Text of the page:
On-Line Options Pricing & Probability Calculators
Employee stock option (ESO) valuation:
Standard Black-Scholes and lattice pricing models cannot be used to value
ESOs due to vesting requirements, the impact of staff turnover rates, and other
ESO-specific factors which are not a part of standard option pricing. For
tools which specifically handle IFRS 2 and FASB 123R-compliant ESO valuation see
Black-Scholes pricing analysis -- Ignoring dividends: Lets you examine graphically how changes in stock price, volatility, time to expiration and interest rate affect the option price, time value, the derived "Greeks" (delta, gamma, theta, vega, rho), elasticity, and the probability of the option closing in the money. For simplicity, dividends are ignored so you just specify the time to expiration in days rather than entering specific dates. See section below for more information, or Use it now.
Black-Scholes pricing analysis -- Including dividends: Black Scholes pricing and analysis of "Greeks" where a dividend is paid during the life of the option. One dividend (an amount and an ex-dividend date) can be specified. (The Excel add-in available from this site will handle an unlimited number of dividends.) Use it now.
Binomial tree graphical option calculator: Lets you calculate option prices and view the binomial tree structure used in the calculation. Either the original Cox, Ross & Rubinstein binomial tree can be selected, or the equal probabilities tree. Both types of trees normally produce very similar results. However the equal probabilities tree has the advantage over the C-R-R model of working correctly when the volatility is very low and the interest rate very high. Both European and American Exercise can be specified; dividends can be discrete or a continuous yield. For American options the nodes in the tree at which early exercise is assumed are highlighted. Use the Cox, Ross & Rubinstein or Equal Probabilities calculator now.
Trinomial tree graphical option calculator: Calculates option prices using a trinomial tree and displays the tree used in the calculation. Like the binomial model European and American Exercise can be specified; dividends can be discrete or a continuous yield and early exercise points are highlighted. When a small number of tree steps is used the trinomial model tends to give more accurate results than the binomial model. As the number of steps increases the results from the binomial and trinomial models (for vanilla options) rapidly converge. The trinomial model (or adaptations of the trinomial model) is sometimes more stable and accurate than the binomial model for exotic options (eg barrier options). Use it now.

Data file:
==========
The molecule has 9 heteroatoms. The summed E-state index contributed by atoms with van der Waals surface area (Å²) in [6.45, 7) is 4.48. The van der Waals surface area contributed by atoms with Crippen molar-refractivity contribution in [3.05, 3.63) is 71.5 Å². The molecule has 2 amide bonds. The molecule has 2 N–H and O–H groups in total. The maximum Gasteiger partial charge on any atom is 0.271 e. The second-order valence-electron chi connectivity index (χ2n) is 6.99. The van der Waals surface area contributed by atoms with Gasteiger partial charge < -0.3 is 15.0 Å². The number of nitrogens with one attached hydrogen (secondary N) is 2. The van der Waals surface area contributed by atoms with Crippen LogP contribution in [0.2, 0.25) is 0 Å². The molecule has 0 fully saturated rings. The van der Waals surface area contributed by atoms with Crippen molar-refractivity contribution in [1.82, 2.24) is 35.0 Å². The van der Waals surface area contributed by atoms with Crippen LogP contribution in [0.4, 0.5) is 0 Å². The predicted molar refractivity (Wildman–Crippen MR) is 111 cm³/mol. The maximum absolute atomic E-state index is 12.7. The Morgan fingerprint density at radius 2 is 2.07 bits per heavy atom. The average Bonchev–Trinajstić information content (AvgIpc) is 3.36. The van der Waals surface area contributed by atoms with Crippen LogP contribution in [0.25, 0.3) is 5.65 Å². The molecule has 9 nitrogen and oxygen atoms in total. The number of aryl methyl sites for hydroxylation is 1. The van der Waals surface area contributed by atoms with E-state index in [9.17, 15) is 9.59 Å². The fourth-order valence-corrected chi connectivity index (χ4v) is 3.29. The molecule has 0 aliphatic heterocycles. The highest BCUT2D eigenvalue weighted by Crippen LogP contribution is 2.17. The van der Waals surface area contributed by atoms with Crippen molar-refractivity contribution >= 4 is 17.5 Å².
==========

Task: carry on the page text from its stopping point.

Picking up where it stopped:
Barrier option calculator using trinomial
lattice: Calculates barrier option prices, and hedge parameters, using a
trinomial lattice, and displays the tree structure used in the calculation. Key
features include American & European option pricing, dividends as continuous
yield or discrete payment, continuous or discrete monitoring of barrier, and two
methods of computation enhancement. Analytic prices, where analytic formulas
exist, are displayed for comparison.
Black-Scholes/Binomial convergence analysis: Display graphically the way in which options priced under the binomial model converge with options priced under Black-Scholes model as the number of binomial steps increases. Whether the option is out of the money, at the money, or in the money at the time of pricing also has a significant impact on the way the two pricing models converge and the calculator lets you examine how the strike price/spot price relationship, as well as volatility, time to expiration and interest rate affect the rate and 'shape' of convergence. Use it now.
Dividend impact analysis & American &
European option pricing comparison: Shows graphically how dividends
paid during the life of an option impact the price, and in particular the